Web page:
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The Law of the SeaProgress and Prospects$
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David Freestone, Richard Barnes, and David Ong

Print publication date: 2006

Print ISBN-13: 9780199299614

Published to Oxford Scholarship Online: January 2010

DOI: 10.1093/acprof:oso/9780199299614.001.0001

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Towards an International Law for the Conservation of Offshore Hydrocarbon Resources within the Continental Shelf?

Towards an International Law for the Conservation of Offshore Hydrocarbon Resources within the Continental Shelf?

Chapter:
(p.93) 6 Towards an International Law for the Conservation of Offshore Hydrocarbon Resources within the Continental Shelf?
Source:
The Law of the Sea
Author(s):

David M Ong

Publisher:
Oxford University Press
DOI:10.1093/acprof:oso/9780199299614.003.0006

The evolution of the modern international law of the sea has been particularly sensitive to, and influenced by, developments in scientific knowledge and technology. An obvious example of this is in the great strides made in offshore drilling and mining techniques that stimulated the development of the legal regime for exploration and exploitation of continental shelf resources, as well as latterly, the deep seabed mining regime. A more recent trend influencing the development of the law of the sea is the scientific progress made in assessing the growing threat posed by human activities to the marine environment. This has had a consequential impact on the progressive evolution of marine environmental law, which has as its main concern the application of the concept or objective of sustainable development to human activities within the marine sphere. The attainment of the ‘sustainable development’ objective within this context in turn relies at least in part on the application or implementation of the principle of sustainable use of natural resources. This chapter examines whether the sustainable use principle can also be applied to the conservation of the non-living, mineral, and especially hydrocarbon, resources of the continental shelf.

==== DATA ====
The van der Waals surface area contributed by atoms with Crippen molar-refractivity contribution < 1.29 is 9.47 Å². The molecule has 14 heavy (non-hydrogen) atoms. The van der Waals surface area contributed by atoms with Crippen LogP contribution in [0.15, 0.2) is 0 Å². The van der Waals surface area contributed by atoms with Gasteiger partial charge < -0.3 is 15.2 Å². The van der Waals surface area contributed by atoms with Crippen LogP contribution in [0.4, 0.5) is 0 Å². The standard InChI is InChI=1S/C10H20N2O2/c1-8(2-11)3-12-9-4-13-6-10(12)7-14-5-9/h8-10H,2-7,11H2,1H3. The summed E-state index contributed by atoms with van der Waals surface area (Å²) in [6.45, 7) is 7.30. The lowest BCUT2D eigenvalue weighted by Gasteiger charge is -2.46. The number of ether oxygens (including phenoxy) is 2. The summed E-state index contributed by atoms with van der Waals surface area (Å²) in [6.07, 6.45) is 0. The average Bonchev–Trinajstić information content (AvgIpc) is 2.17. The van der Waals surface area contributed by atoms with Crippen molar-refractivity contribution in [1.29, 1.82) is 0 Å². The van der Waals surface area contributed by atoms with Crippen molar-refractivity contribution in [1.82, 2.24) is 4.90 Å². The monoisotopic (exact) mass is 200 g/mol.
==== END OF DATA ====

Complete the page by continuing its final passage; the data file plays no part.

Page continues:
Keywords:   sea, hydrocarbon resources, continental shelf, sustainable use, sustainable development, natural resources, conservation, non-living resources, renewable energy sources, climate change

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